Ohio State University Extension https://ohiowatersheds.osu.edu

Ohio Watershed Network

Ohio State University Extension

Promoting Infiltration

Your house roof, like pavement, sheds water. If downspouts from roof gutters empty out on grassy areas, the water will have a chance to soak naturally into the ground. This will allow the water that runs off your roof to have a chance to soak into the ground and not simply run off (Source: Arkansas Home*A*Syst).  Preventing too much run off reaching the stream can help to reduce the severity of problems such as erosion, flooding, and logjams (woody vegetation which obstructs a stream channel).   Removing logjams and was a labor intensive aspect of streamside property management for the landowners we interviewed.  While some logjams that are creating problems such as flooding and erosion will need to be removed it may be beneficial to both the stream and landowners to let others remain since some log jams may actually serve important functions by helping create various habitats (i.e.,, riffles, runs, and pools) and serve to restore stream nutrients.  For instance woody debris that is embedded in a streambank or bottom should not be removed (A New Way: Restoring Habitat in Urban Watersheds, Wayne County Michigan DEQ, http://www.mi-wea.org/docs/MBest_WDB(A).pdf).

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Photo credit: http://makingafarm.wordpress.com

Advantages

Infiltration allows run off water from rain, storms, your garden hose, etc. to soak into the ground instead of running into nearby streams, picking up pollutants and sediments on its way. It also prevents problems associated with too high of water flow in streams, including erosion, flooding, and logjams.

Costs

Time and direct cost of landscaping to promote infiltration.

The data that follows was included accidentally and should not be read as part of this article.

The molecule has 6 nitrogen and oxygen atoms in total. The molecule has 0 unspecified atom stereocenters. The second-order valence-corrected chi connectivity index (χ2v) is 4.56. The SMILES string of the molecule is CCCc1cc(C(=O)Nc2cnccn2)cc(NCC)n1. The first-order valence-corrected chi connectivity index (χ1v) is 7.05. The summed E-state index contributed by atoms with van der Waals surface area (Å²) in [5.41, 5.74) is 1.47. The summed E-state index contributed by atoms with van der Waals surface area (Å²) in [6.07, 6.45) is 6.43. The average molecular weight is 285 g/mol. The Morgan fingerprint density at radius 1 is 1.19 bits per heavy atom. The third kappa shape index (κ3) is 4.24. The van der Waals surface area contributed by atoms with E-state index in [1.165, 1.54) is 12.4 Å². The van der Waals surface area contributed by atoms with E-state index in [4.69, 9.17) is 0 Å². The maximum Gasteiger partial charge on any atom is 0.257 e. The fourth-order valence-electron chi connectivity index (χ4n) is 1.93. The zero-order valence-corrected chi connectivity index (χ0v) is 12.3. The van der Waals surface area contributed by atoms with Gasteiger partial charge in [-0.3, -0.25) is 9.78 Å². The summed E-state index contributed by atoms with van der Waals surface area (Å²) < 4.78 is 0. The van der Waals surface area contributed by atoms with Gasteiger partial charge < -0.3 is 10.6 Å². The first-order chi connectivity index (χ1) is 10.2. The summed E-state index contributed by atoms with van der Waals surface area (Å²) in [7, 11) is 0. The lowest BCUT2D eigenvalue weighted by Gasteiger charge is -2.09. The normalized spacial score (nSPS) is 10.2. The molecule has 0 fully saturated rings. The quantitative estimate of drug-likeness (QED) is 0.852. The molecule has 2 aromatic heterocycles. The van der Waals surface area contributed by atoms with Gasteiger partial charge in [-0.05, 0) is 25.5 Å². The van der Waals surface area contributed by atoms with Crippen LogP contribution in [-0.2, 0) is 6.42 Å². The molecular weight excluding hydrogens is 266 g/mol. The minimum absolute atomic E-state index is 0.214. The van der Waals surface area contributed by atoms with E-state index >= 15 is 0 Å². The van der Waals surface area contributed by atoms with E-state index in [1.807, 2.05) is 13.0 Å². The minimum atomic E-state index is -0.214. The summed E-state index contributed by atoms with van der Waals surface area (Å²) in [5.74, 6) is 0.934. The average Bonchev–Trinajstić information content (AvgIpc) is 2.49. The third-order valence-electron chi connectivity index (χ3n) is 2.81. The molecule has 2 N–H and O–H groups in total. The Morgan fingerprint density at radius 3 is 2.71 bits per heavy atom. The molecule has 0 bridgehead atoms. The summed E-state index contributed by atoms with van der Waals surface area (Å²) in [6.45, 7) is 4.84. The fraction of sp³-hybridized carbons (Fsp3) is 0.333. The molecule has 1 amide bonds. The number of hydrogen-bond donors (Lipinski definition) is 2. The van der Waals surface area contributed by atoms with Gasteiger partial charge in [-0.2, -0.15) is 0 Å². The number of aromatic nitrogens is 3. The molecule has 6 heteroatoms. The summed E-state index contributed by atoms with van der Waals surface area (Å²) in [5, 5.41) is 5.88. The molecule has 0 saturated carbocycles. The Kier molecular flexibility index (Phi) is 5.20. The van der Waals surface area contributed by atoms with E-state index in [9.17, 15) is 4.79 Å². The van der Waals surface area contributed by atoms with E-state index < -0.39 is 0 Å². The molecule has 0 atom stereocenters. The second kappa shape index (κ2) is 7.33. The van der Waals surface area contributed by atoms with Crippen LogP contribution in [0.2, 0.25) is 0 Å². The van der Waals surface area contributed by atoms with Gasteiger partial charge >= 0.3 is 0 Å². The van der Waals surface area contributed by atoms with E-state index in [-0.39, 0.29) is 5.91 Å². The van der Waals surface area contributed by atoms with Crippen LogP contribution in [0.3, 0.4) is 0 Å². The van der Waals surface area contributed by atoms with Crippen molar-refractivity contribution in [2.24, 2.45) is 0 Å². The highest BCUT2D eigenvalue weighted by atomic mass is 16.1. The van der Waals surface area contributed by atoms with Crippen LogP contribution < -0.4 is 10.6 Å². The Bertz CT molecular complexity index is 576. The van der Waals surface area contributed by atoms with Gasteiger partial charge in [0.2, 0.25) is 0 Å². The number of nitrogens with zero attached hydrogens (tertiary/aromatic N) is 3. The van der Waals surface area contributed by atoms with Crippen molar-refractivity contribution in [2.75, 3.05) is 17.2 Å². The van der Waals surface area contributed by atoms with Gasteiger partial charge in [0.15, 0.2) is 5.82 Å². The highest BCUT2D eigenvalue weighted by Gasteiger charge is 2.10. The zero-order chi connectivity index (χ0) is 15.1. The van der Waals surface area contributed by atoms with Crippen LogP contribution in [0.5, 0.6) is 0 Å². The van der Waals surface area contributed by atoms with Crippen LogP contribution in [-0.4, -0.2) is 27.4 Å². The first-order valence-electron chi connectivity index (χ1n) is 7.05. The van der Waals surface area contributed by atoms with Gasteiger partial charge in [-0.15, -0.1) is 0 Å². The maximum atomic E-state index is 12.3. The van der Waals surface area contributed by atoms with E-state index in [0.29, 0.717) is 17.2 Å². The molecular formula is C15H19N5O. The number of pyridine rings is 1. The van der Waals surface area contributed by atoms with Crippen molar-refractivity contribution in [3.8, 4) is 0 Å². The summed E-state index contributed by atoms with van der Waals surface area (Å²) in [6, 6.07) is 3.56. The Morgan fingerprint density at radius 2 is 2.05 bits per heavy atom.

Next Steps

Review the ODNR fact sheet Stream Debris and Obstruction Removal on log jams to understand more about them and when removal is needed:

http://www.dnr.state.oh.us/water/pubs/fs_st/stfs18/tabid/4173/Default.aspx.  For roofs without gutters, you can plant grass, spread bark mulch or use gravel under the drip line to prevent soil erosion and increase the ground?s capacity to absorb water.  Many home lawns are sloped to encourage water to run off instead you could provide low areas landscaped with shrubs and flowers, adapted to temporary wet conditions, where water is encouraged to soak into the ground (link to FSWCD plantings fact sheet).  Concrete and asphalt roads, driveways and walkways prevent rainwater from soaking naturally into the ground. When you have the choice, consider alternatives such as gravel, wood-chip or brick walk on driveways or patios. Where you need a more solid surface, consider using a ?porous pavement? made from porous concrete, interlocking cement blocks, pavers, or rubber mats that allow spaces for rainwater to seep into the ground. If you do pour concrete, keep the paved area as short and narrow as possible.

Review the list of trees, shrubs, grasses recommended for preventing erosion and stabilizing an urban streambank.

Contact local nurseries/seed providers or contractors who work in Franklin County for more information or for assistance with native plants or trees.

 

Reference

Arkansas Home*A*Syst

A New Way: Restoring Habitat in Urban Watersheds, Wayne County Michigan DEQ, http://www.mi-wea.org/docs/MBest_WDB(A).pdf

ODNR Stream Debris and Obstruction Removal

http://www.dnr.state.oh.us/water/pubs/fs_st/stfs18/tabid/4173/Default.aspx